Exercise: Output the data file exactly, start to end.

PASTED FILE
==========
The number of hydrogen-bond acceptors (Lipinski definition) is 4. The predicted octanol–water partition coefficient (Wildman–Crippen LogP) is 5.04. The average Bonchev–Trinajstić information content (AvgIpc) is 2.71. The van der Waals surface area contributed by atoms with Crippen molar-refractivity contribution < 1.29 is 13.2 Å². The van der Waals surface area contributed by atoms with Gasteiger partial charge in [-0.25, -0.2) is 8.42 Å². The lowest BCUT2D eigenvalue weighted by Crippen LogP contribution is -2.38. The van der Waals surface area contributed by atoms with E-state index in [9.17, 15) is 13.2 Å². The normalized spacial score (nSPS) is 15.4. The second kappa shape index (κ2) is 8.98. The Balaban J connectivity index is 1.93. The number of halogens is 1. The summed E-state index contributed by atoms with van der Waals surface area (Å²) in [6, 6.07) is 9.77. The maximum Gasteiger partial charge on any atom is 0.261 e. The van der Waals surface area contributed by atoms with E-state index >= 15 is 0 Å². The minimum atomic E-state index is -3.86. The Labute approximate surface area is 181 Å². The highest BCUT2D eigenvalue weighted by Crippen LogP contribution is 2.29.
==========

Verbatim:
The number of hydrogen-bond acceptors (Lipinski definition) is 4. The predicted octanol–water partition coefficient (Wildman–Crippen LogP) is 5.04. The average Bonchev–Trinajstić information content (AvgIpc) is 2.71. The van der Waals surface area contributed by atoms with Crippen molar-refractivity contribution < 1.29 is 13.2 Å². The van der Waals surface area contributed by atoms with Gasteiger partial charge in [-0.25, -0.2) is 8.42 Å². The lowest BCUT2D eigenvalue weighted by Crippen LogP contribution is -2.38. The van der Waals surface area contributed by atoms with E-state index in [9.17, 15) is 13.2 Å². The normalized spacial score (nSPS) is 15.4. The second kappa shape index (κ2) is 8.98. The Balaban J connectivity index is 1.93. The number of halogens is 1. The summed E-state index contributed by atoms with van der Waals surface area (Å²) in [6, 6.07) is 9.77. The maximum Gasteiger partial charge on any atom is 0.261 e. The van der Waals surface area contributed by atoms with E-state index >= 15 is 0 Å². The minimum atomic E-state index is -3.86. The Labute approximate surface area is 181 Å². The highest BCUT2D eigenvalue weighted by Crippen LogP contribution is 2.29.